Japan’s loss-making Sony Corp plans to slash its TV and mobile phone product lineups to cut costs, counting on multi-billion-dollar revenue surges for its buoyant PlayStation 4 and image sensor businesses over the next three years.
Having lost ground to nimbler rivals like Apple and Samsung in consumer electronics, Sony said on Tuesday its goal for TV and smartphones is to turn a profit, even if sales slide as much as 30 percent.
“We’re not aiming for size or market share but better profits,” Hiroki Totoki, Sony’s newly appointed chief of its mobile division, told an investors’ conference. A poor showing by its Xperia smartphones has weighed heavily on recent earnings and Sony said more detail on plans for the unit will be unveiled before the end of March.
With cost cuts on the way in some divisions, Sony is also not planning to renew its FIFA soccer sponsorship contract next year, people familiar with the matter told Reuters.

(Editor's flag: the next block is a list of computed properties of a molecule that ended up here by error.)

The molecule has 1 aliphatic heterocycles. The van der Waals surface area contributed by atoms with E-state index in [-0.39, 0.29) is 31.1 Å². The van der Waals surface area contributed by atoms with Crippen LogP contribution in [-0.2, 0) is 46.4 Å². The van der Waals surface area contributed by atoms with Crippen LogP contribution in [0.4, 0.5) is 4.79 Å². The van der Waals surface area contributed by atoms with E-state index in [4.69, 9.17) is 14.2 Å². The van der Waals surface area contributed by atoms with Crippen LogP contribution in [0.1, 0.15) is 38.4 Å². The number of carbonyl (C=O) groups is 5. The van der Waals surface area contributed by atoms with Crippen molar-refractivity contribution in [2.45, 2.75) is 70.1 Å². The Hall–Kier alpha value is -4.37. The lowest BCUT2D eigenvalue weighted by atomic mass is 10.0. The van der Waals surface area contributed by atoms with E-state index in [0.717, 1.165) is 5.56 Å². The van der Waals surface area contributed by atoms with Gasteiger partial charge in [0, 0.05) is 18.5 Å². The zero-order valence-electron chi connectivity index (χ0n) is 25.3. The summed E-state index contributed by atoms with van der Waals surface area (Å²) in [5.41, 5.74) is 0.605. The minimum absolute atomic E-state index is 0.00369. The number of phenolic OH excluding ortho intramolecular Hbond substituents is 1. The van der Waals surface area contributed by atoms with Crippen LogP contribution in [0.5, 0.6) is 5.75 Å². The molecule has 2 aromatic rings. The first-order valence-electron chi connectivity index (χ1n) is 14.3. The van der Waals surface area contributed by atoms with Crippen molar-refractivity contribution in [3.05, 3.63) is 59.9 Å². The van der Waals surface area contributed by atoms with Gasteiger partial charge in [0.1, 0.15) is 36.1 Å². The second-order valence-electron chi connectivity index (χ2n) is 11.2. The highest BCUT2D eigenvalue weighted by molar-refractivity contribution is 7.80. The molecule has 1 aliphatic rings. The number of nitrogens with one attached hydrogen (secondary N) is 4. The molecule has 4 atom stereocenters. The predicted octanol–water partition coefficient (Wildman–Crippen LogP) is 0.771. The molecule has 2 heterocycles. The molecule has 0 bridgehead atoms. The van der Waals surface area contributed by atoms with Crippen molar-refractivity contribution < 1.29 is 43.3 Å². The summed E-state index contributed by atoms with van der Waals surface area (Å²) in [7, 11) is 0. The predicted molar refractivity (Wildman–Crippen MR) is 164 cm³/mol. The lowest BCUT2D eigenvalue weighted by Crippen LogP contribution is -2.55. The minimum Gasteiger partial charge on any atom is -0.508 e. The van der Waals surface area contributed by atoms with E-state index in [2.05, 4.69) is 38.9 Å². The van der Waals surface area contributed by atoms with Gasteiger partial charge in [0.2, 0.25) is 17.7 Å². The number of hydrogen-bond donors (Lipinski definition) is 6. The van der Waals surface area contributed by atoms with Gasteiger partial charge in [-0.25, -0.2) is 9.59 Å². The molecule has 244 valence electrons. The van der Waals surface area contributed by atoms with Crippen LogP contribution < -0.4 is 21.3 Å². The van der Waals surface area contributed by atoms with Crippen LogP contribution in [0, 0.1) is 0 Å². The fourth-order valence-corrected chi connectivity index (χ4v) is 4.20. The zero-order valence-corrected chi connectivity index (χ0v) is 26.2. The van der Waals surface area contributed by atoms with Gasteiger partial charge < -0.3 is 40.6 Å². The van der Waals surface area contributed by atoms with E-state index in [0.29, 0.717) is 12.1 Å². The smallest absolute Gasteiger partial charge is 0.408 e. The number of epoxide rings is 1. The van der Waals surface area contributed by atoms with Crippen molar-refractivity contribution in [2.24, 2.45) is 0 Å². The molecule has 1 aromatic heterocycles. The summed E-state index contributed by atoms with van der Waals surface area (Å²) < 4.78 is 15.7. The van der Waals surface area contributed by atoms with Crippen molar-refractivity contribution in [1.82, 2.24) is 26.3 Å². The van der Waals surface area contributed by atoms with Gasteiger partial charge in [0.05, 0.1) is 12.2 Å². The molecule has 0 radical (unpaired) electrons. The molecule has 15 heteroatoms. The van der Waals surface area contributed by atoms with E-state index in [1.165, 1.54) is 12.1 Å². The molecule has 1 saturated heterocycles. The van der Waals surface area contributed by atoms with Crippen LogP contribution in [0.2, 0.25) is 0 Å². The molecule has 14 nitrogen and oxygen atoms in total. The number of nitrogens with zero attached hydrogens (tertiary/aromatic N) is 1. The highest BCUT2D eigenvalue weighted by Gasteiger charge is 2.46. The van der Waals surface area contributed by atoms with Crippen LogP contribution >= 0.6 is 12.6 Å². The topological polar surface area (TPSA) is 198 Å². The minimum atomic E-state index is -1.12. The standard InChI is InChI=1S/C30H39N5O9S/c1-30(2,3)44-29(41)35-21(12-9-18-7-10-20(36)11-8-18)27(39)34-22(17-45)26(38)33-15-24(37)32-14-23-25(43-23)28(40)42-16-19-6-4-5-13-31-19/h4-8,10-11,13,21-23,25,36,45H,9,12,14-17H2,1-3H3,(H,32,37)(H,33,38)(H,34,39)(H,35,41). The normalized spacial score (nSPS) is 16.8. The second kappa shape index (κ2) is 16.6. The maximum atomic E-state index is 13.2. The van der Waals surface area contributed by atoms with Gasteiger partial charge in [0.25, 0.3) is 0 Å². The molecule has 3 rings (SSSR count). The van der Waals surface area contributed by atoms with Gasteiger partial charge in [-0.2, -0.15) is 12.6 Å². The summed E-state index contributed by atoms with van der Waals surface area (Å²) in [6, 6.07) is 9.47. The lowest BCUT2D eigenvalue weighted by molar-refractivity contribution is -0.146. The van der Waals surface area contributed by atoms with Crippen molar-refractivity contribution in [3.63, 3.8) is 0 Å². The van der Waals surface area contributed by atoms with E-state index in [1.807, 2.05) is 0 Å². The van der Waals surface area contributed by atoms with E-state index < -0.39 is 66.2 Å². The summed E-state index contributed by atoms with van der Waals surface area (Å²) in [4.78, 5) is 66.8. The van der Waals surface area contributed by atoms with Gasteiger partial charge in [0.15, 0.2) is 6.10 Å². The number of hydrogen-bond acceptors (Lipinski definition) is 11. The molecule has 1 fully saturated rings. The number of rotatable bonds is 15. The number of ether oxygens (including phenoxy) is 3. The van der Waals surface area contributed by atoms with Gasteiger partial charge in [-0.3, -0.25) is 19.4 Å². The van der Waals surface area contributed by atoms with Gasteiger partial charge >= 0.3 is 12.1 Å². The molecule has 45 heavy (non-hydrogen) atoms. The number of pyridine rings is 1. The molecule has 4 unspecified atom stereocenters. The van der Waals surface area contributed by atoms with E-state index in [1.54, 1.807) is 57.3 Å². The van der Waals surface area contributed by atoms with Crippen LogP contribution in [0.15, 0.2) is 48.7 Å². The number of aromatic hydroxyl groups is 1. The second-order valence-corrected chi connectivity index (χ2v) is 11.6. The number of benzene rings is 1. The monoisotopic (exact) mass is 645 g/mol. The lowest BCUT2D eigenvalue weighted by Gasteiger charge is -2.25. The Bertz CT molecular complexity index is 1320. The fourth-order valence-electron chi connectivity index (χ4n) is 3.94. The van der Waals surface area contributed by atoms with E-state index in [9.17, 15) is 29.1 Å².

Under its new three-year electronics business plan, Sony said it was aiming to boost sales for its videogame division by a quarter to as much as 1.6 trillion yen ($13.6 billion). It said that will be helped by personalized TV, video and music distribution services that should lift revenue per paying user.
At its devices division, which houses its image sensor business, Sony said sales could increase 70 percent to as much as 1.5 trillion yen. Sony’s sensor sales are already robust, with Apple using them in its iPhones while Chinese handset manufacturers are increasingly adopting them.
In a similar event last week for its entertainment units, the conglomerate said it was aiming to lift its movie and TV programming revenues by a third over the next three years.
Shares in Sony finished 6 percent higher on hopes that the new measures show a greater sense of restructuring urgency, while the Nikkei 225 index rose 0.3 percent.
“There’s a lot of expectation for Sony now, but nothing is sure until there are results,” said Ichiyoshi Asset Management chief fund manager Akino Mitsushige. “Getting out of the mobile market is an option, but they can’t do that now, so they will need to make some fundamental changes.”
(By Reiji Murai. Additional reporting by Edwina Gibbs and Teppei Kasai; Editing by Kenneth Maxwell)
This article originally appeared on Recode.net.